Valley General Hospital working hard to turn finances around, CEO says
MONROE - There is more than meets the eye with Valley General Hospital’s financial issues.
The hospital is undergoing a turnaround plan and evaluating its programs to try to solve recent years of fiscal losses. Some aspects the hospital cannot control, though, such as unpaid patient bills, have made righting the finances a bit of an uphill battle.
Valley General’s CEO Eric Jensen outlined what he called “aggressive actions” to get the hospital on track. Valley General overspent its revenues by millions of dollars the past five years, and ate up much of its reserves during that time.
The hospital’s financial state triggered an audit finding from the state Auditor’s Office recently.
This year, the hospital plans to raise its revenue.
Right now, the hospital has a letter of intent with Fairfax Behavioral Health to lease space and services at the Monroe hospital for mental health patients. Valley General will provide housekeeping and dietary care, as well as lab work and pharmacy work.
“The best thing for Valley to do was work with Fairfax,” Jensen said. “The advantage of that is that they would lease the space for that. Pay rent. They would be buying service from us, but it’s a partnership. It’s far beyond a lease payment.”
Secondly, the hospital is in the process of reopening a prenatal program for drug abusers that the hospital closed a few years ago. The Chemically Using Pregnant Women is a stabilization program funded by state Medicaid dollars that generated about $30,000 per month for the hospital.
The program is anticipated to reopen sometime in April through The Recovery Center, Jensen said.
Jensen said implementing a new pulmonary rehabilitation program is also in the works. He took the plan for board approval late last week.
“Many people could benefit from this service locally.” Jensen said.
One of the main cost issues the hospital gets hit with is unpaid hospital bills and an overload of charity care bill discounts for low-income patients, older Tribune stories highlight.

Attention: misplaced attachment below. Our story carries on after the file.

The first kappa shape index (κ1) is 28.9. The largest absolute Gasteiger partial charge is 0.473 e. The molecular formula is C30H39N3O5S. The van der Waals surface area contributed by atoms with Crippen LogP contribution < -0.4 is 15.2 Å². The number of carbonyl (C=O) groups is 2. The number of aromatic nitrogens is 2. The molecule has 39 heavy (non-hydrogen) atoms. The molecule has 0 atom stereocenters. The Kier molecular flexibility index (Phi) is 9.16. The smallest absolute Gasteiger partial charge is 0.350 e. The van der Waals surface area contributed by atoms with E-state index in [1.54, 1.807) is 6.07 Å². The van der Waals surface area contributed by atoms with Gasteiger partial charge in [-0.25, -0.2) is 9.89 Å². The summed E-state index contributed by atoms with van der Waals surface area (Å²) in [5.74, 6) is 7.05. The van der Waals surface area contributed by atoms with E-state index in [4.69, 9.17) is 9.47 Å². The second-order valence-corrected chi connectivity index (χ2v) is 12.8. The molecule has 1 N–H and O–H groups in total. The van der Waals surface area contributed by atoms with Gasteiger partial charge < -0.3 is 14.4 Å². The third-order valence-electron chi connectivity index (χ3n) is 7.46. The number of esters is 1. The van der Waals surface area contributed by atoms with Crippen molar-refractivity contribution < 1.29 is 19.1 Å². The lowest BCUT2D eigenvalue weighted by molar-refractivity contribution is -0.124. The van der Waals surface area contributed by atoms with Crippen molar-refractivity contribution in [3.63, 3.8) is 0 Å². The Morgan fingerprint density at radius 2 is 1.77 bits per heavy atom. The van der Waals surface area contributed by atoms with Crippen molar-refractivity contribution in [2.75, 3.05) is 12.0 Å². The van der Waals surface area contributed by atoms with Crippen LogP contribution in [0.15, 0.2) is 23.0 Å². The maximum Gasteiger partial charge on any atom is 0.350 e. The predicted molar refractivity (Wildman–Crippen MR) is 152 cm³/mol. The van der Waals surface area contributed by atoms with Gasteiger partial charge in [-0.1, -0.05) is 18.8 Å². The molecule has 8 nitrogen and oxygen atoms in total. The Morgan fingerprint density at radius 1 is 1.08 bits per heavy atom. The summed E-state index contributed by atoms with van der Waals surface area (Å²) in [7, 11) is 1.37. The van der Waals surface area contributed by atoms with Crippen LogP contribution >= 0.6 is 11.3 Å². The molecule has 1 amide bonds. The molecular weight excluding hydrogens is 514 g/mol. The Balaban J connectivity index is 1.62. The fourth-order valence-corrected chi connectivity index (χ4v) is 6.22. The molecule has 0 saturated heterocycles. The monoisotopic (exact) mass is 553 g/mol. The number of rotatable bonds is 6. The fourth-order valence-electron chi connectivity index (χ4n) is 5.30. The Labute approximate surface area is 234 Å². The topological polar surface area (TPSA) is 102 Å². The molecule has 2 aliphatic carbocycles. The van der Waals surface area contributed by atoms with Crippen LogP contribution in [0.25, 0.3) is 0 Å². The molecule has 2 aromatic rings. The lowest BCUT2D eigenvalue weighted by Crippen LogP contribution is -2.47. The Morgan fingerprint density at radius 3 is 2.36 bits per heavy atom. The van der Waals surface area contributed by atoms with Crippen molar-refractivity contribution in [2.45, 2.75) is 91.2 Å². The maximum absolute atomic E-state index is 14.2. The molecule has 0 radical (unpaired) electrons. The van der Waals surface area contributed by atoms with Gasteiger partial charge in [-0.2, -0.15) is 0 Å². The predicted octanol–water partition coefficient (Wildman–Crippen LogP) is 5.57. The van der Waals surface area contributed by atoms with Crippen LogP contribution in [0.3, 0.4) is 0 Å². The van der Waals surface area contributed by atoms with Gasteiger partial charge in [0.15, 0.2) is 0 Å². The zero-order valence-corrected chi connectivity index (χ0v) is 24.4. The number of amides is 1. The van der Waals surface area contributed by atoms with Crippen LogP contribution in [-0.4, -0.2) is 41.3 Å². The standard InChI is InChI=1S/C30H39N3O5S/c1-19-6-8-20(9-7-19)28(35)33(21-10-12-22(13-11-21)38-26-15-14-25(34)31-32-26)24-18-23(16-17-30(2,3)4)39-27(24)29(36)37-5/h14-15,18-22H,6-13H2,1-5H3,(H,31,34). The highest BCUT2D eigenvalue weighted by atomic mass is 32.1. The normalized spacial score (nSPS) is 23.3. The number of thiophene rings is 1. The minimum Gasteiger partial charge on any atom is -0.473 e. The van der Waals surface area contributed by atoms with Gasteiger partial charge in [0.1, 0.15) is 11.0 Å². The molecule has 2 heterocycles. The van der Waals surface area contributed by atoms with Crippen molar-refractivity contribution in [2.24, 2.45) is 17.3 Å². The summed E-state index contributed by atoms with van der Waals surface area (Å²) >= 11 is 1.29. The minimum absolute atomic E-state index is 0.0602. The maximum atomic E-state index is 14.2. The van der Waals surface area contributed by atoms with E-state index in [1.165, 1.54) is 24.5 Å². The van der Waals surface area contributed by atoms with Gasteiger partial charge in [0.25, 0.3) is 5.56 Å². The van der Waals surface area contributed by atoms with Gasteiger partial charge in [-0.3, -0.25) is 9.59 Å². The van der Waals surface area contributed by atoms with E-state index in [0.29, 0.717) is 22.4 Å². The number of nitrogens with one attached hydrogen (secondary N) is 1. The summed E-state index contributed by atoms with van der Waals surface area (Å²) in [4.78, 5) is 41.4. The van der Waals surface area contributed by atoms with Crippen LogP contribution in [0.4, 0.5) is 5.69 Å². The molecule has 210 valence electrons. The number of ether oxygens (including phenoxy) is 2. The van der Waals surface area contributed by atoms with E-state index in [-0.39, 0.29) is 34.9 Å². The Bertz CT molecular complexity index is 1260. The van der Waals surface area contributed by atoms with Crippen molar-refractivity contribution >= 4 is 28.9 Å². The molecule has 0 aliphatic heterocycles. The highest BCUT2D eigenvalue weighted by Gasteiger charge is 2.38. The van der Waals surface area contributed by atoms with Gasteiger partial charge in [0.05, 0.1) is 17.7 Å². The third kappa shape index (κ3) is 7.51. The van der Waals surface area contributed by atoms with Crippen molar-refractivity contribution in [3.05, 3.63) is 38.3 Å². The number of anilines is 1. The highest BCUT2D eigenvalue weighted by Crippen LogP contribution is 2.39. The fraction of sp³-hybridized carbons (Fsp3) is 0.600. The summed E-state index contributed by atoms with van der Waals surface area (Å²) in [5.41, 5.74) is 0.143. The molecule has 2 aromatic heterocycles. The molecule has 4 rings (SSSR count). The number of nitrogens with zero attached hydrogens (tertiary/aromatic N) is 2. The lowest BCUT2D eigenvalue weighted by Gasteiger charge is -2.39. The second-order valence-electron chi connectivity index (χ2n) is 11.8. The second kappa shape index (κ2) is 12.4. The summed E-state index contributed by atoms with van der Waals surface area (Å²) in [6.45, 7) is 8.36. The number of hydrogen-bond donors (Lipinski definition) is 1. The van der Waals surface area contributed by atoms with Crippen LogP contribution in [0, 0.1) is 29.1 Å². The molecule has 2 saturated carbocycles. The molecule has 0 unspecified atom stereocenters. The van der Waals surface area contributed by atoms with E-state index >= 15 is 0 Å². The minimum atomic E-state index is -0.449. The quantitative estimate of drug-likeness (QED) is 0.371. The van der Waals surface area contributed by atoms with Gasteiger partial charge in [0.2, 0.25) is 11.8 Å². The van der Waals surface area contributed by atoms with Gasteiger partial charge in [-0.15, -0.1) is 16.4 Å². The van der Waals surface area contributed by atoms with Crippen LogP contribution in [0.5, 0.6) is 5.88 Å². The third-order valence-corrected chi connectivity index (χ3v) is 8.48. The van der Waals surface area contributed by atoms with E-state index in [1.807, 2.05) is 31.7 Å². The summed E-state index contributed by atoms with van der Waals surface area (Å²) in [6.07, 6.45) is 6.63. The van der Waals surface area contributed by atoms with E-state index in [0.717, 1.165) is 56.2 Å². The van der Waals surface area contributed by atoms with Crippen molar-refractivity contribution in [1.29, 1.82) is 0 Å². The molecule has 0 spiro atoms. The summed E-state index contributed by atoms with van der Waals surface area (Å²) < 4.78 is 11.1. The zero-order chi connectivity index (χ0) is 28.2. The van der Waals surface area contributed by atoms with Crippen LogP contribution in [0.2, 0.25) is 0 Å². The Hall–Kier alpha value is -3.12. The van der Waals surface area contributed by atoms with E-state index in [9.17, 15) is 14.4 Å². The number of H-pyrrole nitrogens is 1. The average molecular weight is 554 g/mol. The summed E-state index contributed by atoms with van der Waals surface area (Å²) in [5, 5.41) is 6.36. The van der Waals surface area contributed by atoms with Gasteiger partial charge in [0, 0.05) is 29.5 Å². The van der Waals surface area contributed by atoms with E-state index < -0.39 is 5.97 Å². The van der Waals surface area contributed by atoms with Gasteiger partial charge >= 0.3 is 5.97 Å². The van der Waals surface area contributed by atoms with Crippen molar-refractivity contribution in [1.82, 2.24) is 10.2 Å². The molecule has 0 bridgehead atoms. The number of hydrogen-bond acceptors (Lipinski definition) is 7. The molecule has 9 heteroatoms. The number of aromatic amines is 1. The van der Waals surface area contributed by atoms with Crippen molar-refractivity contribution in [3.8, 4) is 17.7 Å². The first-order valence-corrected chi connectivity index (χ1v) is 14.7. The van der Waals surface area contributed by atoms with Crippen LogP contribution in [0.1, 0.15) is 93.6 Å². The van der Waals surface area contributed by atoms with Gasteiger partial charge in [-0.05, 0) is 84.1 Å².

The hospital hopes to see turnaround to these ends with the Affordable Care Act.
A Washington State Hospital Association study suggests the Affordable Care Act could have a five percent impact on net income for Valley General. Jensen said this could improve the hospital’s bottom line in charity care debt by as much as $100,000 per month.
During 2013, for example, the hospital was writing off up to $490,000 a month in unpaid patient debt and up to $115,000 in charity care discounts each month.
In 2011, charity care and unpaid patient debts cost Valley General $8.3 million, or about 17 percent of its budget. That percentage is one of the highest for any hospital in the state.
Jensen wants to get more people signed up for the Affordable Care Act and Medicaid. The enrollment deadline is March 31.
The district also trimmed costs in recent years.
The hospital partnered with EvergreenHealth last year to strengthen operations.
Valley General also recently partnered with EmCare, a national staffing company for emergency care and hospital programs. The partnership will save the district $400,000 a year in staffing costs and in-patient care.
“They (EmCare) are providing board-certified physicians and internists to provide care,” Jensen said. “We have a better opportunity to coordinate care from the emergency room, to in-patient care, to hospital.”
Valley General is also working on renegotiating vendor contracts to reduce costs. An example of this is the district reevaluated insurance needs, and was able to reduce costs by over $300,000 a year.
Valley General’s headcount was approximately 390 employees in 2012, down from 511 employees in 2010, state Auditor’s Office and hospital records show.
The numbers are adding up, or in this case, taking away from the outstanding amount of debt and loss of revenue in recent years. Jensen remains optimistic for the future and what these programs will bring.
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